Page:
For the inaugural episode of Ask Seattle Bike Blog, I respond to a bus driver who lives in West Seattle and wants to know a good bike route to the bus yard in Sodo.
I thought this would be a good opportunity to walk through my basic process for planning a bike route if I am not familiar with the area. So even if you aren’t trying to bike this exact route, hopefully the process I follow is useful.
What’s your process for finding a bike route to an unfamiliar place? How do you pronounce “Brougham?” Let us know in the comments below.
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I start with Google Maps, making a special point to look at the street view pictures to see if the roads look safe. Google Maps also shows an elevation profile if you do biking directions, which is useful if you’re trying to avoid hills.
You’d better have very good brakes and be a confident rider to go down Fairmount plus it’s extremely steep to go up. Also, lots of cars going toward the bridge to get onto West Marginal Way, so I wouldn’t count on traffic being less because the bridge is closed.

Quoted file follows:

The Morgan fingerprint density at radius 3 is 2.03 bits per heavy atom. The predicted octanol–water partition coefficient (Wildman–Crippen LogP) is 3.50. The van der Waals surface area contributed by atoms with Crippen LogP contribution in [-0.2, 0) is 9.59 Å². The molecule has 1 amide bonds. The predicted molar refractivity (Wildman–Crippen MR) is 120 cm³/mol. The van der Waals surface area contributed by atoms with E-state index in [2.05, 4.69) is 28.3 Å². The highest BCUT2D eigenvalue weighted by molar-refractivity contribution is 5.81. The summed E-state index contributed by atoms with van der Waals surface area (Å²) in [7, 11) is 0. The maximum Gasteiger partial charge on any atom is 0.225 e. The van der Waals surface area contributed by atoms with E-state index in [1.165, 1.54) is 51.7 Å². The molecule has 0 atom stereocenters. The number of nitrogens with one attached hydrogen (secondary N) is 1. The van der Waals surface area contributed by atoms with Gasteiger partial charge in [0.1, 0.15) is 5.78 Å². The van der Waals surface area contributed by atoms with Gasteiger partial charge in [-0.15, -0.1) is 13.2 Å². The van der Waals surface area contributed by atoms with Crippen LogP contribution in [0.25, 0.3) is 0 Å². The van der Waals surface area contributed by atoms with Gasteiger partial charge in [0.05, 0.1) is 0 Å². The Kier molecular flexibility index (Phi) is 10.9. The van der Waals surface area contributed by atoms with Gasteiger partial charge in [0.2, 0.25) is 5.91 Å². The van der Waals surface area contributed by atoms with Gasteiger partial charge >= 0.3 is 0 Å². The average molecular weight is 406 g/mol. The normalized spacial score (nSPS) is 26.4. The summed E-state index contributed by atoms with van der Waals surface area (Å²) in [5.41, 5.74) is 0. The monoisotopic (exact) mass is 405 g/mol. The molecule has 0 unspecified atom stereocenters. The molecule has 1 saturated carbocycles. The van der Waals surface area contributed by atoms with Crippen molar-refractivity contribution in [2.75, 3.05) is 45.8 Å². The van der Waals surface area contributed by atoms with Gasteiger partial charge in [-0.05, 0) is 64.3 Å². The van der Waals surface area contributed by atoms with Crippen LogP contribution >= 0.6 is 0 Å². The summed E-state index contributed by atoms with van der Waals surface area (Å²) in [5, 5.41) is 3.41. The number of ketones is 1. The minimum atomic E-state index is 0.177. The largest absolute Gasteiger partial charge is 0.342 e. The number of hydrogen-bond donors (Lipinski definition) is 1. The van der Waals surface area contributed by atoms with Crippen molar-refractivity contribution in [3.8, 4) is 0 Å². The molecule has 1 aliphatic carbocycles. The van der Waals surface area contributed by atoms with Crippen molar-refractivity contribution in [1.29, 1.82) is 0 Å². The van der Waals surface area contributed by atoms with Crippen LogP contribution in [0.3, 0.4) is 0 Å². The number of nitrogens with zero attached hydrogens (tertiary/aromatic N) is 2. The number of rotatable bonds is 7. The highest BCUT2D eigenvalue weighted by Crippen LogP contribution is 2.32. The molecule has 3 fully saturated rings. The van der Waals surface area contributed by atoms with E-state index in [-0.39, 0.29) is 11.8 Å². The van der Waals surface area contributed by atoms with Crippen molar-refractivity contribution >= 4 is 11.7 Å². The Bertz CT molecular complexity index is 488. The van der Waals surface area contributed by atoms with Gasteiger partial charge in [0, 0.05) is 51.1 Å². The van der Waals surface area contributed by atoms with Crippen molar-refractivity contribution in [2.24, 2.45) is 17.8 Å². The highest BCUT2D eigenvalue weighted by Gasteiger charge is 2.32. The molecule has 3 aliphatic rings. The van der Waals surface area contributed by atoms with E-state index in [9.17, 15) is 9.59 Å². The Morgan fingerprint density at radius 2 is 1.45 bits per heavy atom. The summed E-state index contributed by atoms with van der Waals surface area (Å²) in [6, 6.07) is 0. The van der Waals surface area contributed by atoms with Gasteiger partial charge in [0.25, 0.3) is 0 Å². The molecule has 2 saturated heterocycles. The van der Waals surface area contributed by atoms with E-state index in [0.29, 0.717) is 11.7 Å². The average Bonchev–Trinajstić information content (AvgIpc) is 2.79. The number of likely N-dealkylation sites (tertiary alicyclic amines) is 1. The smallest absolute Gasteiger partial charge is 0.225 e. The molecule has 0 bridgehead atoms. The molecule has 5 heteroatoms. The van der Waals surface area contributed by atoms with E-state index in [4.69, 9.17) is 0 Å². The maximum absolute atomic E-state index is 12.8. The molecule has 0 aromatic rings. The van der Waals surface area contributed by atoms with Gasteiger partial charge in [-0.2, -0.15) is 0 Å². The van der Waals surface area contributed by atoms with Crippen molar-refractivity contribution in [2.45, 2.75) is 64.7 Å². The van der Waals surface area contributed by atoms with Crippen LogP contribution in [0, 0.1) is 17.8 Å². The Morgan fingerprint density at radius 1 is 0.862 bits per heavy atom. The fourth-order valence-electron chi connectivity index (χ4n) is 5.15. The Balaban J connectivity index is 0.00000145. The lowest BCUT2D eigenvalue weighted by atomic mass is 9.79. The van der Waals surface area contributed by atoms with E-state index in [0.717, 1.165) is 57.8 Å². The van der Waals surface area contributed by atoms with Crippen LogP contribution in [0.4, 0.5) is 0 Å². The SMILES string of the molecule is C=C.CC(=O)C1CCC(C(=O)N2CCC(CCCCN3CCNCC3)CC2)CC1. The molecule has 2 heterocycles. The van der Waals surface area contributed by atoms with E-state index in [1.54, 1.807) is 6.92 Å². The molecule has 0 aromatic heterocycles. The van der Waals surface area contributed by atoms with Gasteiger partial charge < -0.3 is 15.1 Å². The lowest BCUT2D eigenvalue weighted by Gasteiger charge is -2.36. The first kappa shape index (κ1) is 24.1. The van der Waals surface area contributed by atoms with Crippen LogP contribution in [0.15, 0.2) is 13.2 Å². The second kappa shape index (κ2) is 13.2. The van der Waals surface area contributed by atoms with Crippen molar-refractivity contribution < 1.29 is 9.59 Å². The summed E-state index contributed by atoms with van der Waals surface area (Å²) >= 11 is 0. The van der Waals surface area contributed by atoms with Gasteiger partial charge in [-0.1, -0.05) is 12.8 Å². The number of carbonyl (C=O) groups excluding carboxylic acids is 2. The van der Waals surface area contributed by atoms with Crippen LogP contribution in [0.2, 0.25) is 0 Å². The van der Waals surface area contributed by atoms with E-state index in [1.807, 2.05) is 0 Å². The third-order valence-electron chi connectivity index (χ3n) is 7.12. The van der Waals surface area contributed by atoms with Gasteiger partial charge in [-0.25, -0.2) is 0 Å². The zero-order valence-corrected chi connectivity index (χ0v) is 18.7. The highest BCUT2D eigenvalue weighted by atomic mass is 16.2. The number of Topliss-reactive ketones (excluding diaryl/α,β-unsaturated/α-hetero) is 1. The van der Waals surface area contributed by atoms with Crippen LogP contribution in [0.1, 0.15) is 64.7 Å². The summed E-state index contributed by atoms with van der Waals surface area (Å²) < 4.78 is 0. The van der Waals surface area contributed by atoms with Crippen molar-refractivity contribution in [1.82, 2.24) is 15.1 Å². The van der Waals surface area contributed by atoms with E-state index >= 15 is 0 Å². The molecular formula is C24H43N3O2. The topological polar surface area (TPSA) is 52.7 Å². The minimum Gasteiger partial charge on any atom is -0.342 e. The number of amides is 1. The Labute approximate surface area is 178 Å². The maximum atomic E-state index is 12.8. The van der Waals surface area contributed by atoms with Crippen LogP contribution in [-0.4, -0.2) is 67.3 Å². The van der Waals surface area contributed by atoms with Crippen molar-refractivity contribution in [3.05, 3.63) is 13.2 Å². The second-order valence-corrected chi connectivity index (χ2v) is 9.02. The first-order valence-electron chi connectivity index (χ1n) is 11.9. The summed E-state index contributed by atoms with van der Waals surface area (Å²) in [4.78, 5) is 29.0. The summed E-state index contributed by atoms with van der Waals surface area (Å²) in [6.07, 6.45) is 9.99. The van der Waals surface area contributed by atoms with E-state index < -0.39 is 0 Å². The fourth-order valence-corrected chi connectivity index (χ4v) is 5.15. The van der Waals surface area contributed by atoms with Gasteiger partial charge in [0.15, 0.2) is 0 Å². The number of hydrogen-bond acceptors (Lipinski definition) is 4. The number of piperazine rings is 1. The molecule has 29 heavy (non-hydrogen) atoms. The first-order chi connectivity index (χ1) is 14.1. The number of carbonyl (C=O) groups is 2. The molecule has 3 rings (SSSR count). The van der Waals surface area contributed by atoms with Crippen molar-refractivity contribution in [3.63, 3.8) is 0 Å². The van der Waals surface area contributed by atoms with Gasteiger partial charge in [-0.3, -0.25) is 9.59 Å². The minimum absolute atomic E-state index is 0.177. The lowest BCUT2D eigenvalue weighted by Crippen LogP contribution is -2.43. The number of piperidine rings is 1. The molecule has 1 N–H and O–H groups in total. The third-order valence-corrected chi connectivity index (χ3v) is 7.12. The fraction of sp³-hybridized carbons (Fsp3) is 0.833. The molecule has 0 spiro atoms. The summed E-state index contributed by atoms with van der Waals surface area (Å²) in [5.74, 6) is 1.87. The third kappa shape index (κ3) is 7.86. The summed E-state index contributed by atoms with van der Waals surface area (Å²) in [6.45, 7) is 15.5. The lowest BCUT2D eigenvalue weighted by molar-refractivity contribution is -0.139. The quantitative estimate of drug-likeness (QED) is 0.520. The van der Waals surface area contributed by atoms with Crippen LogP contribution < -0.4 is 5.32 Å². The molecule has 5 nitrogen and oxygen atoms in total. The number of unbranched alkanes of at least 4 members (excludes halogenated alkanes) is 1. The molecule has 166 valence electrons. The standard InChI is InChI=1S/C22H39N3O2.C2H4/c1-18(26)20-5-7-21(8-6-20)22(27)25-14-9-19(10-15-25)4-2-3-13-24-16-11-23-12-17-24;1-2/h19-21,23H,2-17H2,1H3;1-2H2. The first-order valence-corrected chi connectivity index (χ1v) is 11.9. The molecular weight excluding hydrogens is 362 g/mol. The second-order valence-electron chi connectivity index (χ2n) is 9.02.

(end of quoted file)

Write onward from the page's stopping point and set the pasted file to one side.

Fairmount can be slippery and dangerous when wet. Just a warning to new riders.
I like the paper Seattle bike map. I usually have it with me on a new route. I pronounce Brougham BRO-HAM. No idea if its correct
This is a nice video showing the process of navigating the desktop Google Maps’ bike directions. Also, ditto on West Seattle Bike Connections being a great resource for those going to/from West Seattle.
As someone who rides multiple times each week through SODO (coming up 1st Ave from Georgetown), I prefer to use the wide sidewalk on north side of Spokane St and make my way up 4th Ave to Lander to get on the SODO Trail. Colorado Ave has some sections that are full of potholes, so I tend to avoid it.
For me, when I plan routes, I use a combination of:
-Google Maps (general directions, adjusting routes, bike-friendly roads, elevation)
-Google Maps Streetview (look at tricky intersections, check if a road is really just a glorified freeway)
-Strava Heatmap (highlights the roads that most cyclists are using & where drivers are more likely to expect bicycles, just keep in mind the heatmap skews towards athletes versus casual riders)
The only other thing I would add is that the return route is equally important to figure out (assuming you’re not just taking transit home). All those nice downhills one does on the initial trip become steep climbs on the way back, so really you need to plan a loop.